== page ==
Tony Merchant receives 8-month suspension from Law Society of Saskatchewan

High-profile Saskatchewan lawyer Tony Merchant has been disciplined by the Law Society of Saskatchewan for alleged inappropriate conduct involving a “threatening” letter pressuring a residential school survivor to use her settlement money to pay unrelated legal bills.  

Merchant’s licence will be suspended for eight months starting in February 2021. He told the Regina Leader-Post newspaper that he intends to appeal the decision and that the facts do not support the findings. CBC has contacted Merchant for a response.

The society found Merchant inappropriately withheld about $21,310 that was supposed to be paid to the woman through a federal settlement agreement for residential school survivors.

Merchant and his law group led the class action lawsuit against the federal government, which led to compensation for residential school survivors in 2005.

‘We could sue you’

Merchant wanted the woman to use part of the settlement to pay prior legal bills for her and her son. 

“We could sue you for the $21,310.83. My expectation is we would succeed with that law suit and obtain a judgment against you,” wrote Merchant in his letter to the woman, who is not named in the decision.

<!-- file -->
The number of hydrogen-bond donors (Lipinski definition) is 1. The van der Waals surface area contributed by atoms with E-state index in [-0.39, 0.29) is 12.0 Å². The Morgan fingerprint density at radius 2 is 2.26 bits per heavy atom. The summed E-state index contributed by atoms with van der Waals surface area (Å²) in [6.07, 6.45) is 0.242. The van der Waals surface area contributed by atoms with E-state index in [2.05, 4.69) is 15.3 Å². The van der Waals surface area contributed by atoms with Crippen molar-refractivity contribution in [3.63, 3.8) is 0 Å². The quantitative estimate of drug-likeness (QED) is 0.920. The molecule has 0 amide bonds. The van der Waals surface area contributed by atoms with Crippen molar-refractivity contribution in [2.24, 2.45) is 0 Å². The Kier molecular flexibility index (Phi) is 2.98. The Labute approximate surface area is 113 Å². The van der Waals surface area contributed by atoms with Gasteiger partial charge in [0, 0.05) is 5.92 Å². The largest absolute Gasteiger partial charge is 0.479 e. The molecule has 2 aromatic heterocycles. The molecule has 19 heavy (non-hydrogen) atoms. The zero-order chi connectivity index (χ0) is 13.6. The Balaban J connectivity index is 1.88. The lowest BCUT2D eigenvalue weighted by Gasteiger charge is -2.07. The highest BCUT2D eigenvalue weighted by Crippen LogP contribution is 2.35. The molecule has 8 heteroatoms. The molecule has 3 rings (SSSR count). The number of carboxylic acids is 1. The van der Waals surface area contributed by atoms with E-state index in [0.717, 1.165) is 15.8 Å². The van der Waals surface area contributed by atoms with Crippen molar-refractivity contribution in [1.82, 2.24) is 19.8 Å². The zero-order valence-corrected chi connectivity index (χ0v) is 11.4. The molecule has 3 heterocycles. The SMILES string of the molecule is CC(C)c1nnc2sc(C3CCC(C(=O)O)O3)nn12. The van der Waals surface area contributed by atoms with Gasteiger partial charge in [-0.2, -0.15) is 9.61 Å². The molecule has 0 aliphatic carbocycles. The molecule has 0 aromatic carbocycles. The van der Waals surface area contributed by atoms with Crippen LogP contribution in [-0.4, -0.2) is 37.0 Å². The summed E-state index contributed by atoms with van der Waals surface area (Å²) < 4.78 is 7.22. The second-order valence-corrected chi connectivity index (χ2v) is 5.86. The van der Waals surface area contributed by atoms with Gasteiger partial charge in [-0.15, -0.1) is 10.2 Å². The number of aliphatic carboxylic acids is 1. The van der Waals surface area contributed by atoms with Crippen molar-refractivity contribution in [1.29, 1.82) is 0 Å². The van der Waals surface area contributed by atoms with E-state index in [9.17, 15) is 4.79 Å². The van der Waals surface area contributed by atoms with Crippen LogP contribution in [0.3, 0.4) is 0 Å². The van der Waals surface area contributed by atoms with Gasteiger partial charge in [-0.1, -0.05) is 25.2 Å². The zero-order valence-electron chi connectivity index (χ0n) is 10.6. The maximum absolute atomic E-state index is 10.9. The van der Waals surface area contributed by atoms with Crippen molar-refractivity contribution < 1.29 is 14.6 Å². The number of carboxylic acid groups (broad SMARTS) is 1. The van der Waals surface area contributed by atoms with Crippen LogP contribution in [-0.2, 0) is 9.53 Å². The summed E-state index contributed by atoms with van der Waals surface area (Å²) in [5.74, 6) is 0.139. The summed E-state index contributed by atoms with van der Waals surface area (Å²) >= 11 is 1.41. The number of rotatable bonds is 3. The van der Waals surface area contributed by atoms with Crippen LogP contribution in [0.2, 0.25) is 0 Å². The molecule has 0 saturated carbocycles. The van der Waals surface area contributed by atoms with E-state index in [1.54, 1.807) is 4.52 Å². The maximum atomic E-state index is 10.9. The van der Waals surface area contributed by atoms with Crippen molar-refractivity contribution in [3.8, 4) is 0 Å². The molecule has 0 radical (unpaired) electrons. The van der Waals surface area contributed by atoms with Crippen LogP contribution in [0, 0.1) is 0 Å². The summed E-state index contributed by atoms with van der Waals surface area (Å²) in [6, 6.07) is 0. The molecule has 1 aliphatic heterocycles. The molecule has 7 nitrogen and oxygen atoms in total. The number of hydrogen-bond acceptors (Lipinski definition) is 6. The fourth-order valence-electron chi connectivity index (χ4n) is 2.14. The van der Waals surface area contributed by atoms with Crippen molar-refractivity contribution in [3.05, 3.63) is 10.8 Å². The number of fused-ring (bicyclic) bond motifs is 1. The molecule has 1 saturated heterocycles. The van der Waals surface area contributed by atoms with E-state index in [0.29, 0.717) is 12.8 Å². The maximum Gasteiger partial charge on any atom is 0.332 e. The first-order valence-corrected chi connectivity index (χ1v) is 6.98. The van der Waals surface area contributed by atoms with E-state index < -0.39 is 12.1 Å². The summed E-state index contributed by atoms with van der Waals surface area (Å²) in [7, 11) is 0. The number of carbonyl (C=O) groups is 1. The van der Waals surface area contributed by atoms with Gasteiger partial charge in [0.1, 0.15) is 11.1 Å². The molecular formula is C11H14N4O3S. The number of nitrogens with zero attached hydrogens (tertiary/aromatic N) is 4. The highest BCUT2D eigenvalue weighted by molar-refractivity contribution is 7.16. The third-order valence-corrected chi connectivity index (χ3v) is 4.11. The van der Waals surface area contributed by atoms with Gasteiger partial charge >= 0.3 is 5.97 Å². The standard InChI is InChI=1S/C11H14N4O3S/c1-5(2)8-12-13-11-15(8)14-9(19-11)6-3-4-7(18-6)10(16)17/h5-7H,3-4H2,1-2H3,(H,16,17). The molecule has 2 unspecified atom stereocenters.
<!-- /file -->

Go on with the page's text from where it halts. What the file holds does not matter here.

“We could then seize your assets, your car, your bank account, or whatever, in order to collect these debts that you owe.”

She subsequently agreed to let the law firm use the money for that purpose. 

The conditions of the federal settlement dictated that compensation payments made to survivors must be provided to the recipient in full, minus legal fees for that particular lawsuit.

Committee says Merchant used tone of ‘disrespect and intimidation’

The law society committee that delivered the penalty said Merchant knowing the woman to be a member of a vulnerable group was an aggravating factor.

“There seems to be a misalignment between the paragon of dedication to social justice described in the material presented by counsel for the Member, and the tone of disrespect and intimidation we found the Member to have employed in his interaction with this client,” said the written decision.

The Law Society of Saskatchewan became aware of the case through Crawford Class Actions, an organization appointed to monitor the settlement process. Crawford made the complaint against Merchant on behalf of the woman. 

Merchant Law Group fought efforts to have the firm return the $21,310 to the woman, but the British Columbia Superior Court ruled that the money was “impermissibly withheld” and directed the firm to pay the money back with interest. Merchant applied to appeal to the Supreme Court of Canada but was denied.

Past cases of discipline

Merchant has been disciplined by the law society before.

In 2002 he lost a bid to clear his name of misconduct charges. The Saskatchewan Court of Appeal upheld a finding that Merchant’s aggressive recruitment of residential school victims reflected poorly on his profession.

In 2006 the society ruled that Merchant withdrew trust funds from another person without that person’s consent. 

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